This article is from
Creation 9(1):16, December 1986

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Editor’s note: As Creation magazine has been continuously published since 1978, we are publishing some of the articles from the archives for historical interest, such as this. For teaching and sharing purposes, readers are advised to supplement these historic articles with more up-to-date ones suggested in the Related Articles and Further Reading below.

Coal beds and Noah’s Flood part 2


Evolutionists suggest that coal beds were formed at various times millions of years ago in quiet swamp environments. Evolutionary geologists say the creationist explanation which uses a single worldwide flood only a few thousand years ago is not adequate to explain the formation of the world’s coal seams. In a previous issue of Creation 8(3):20-21 we began answering these objections (See Coal beds and Noah’s Flood). Here we look at further answers to these objections. The Illinois Basin (USA) contains 80 coal seams separated by thick sequences of sedimentary rock. So we would need to have had 80 biblical floods here alone.
wikipedia.org point-aconi-seam
Bituminous coal bed is exposed between rock layers at Point Aconi, Nova Scotia.

Dr Steven Austin1 has proposed an explanation for the formation of multiple coal beds separated by other sedimentary rocks. He originally presented this in his Ph.D. thesis at the prestigious Penn State University in 1979. Dr Austin’s explanation shows that such seams can be formed from huge mats of buoyant vegetable debris floating on the waters during the violent watery catastrophe of Noah’s Flood. The vegetation, including whole forests, had been ripped up by raging flood waters. We see this on a small scale even today in local floods, which are capable of producing floating islands of vegetation and/or vegetable debris (e.g. in the Amazon River basin of South America).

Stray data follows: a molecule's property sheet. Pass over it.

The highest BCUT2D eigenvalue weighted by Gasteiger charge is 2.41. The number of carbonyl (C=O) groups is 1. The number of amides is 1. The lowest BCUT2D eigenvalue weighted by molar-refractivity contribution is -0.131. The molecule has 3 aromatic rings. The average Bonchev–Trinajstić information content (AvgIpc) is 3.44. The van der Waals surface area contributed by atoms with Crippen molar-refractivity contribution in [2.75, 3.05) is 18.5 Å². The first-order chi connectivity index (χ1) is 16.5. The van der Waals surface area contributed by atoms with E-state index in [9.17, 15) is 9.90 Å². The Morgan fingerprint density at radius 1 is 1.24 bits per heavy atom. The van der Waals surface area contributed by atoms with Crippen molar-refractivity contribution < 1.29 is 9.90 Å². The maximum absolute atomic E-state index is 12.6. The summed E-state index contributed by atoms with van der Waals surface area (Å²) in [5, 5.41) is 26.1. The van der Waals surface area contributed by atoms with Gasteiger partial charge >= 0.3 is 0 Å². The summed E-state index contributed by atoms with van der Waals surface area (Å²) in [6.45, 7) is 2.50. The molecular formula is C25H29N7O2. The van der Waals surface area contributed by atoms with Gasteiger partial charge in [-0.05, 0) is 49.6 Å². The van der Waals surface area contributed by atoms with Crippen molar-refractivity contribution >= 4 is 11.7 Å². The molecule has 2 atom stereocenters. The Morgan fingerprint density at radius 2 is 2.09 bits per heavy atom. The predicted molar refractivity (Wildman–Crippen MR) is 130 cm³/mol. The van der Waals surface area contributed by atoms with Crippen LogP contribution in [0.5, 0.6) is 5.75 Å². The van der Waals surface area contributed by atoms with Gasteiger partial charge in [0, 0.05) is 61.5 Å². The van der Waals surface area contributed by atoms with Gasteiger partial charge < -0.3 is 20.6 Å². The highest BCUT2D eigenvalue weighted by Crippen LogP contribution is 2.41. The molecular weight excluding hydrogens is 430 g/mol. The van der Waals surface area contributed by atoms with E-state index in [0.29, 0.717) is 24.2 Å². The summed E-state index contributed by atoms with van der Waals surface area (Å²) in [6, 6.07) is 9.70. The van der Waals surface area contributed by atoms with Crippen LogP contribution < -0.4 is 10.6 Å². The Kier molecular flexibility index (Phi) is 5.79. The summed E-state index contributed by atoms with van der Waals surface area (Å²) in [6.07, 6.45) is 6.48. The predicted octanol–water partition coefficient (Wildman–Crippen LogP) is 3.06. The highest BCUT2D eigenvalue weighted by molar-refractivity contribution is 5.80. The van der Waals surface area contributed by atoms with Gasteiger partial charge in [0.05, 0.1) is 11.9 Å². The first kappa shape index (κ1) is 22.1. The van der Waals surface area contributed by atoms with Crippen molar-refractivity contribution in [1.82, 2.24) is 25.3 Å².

As the bark, leaves, twigs and logs in such mats became waterlogged, they sank to the sea floor beneath to be buried and ultimately to form coal beds. Other sediments were then washed in by the waters beneath the floating mats to cover these beds of vegetation. Further vegetable material in the mats continued to become waterlogged and to sink, and a depositional cycle of events was established. This explanation can easily account for multiple coal beds stacked between other sediments, both fossiliferous and non-fossiliferous.

As the bark, leaves, twigs and logs in such mats became waterlogged, they sank to the sea floor beneath to be buried and ultimately to form coal beds.

Dr Austin has now expanded his original research. He has found by extensive additional research on coal seams across the USA that his floating vegetable debris model is consistent with the evidence throughout the United States, even in the Illinois Basin with its 80 stacked coal beds. Similar research is under way in Australia, and already we know that Dr Austin’s model can be applied—with the addition of volcanism as a factor both in destruction of forests and deposition of vegetable debris, logs and ash layers—to the important Newcastle coalfield on the central coast of New South Wales.

We confidently expect that this floating vegetable debris model will virtually have universal application, along with variations such as the role of volcanism, as research continues on coal beds in sedimentary basins worldwide.

The evolutionists’ objection based on the occurrence of multiple stacked coal beds in sedimentary basins worldwide is thus invalid. One Noah’s Flood can account for all the sediment layers in these basins.

Posted on homepage: 24 June 2015

References and notes

  1. At the time this article was published Dr Austin was research geologist at the Institute for Creation Research, San Diego (USA). Return to text.

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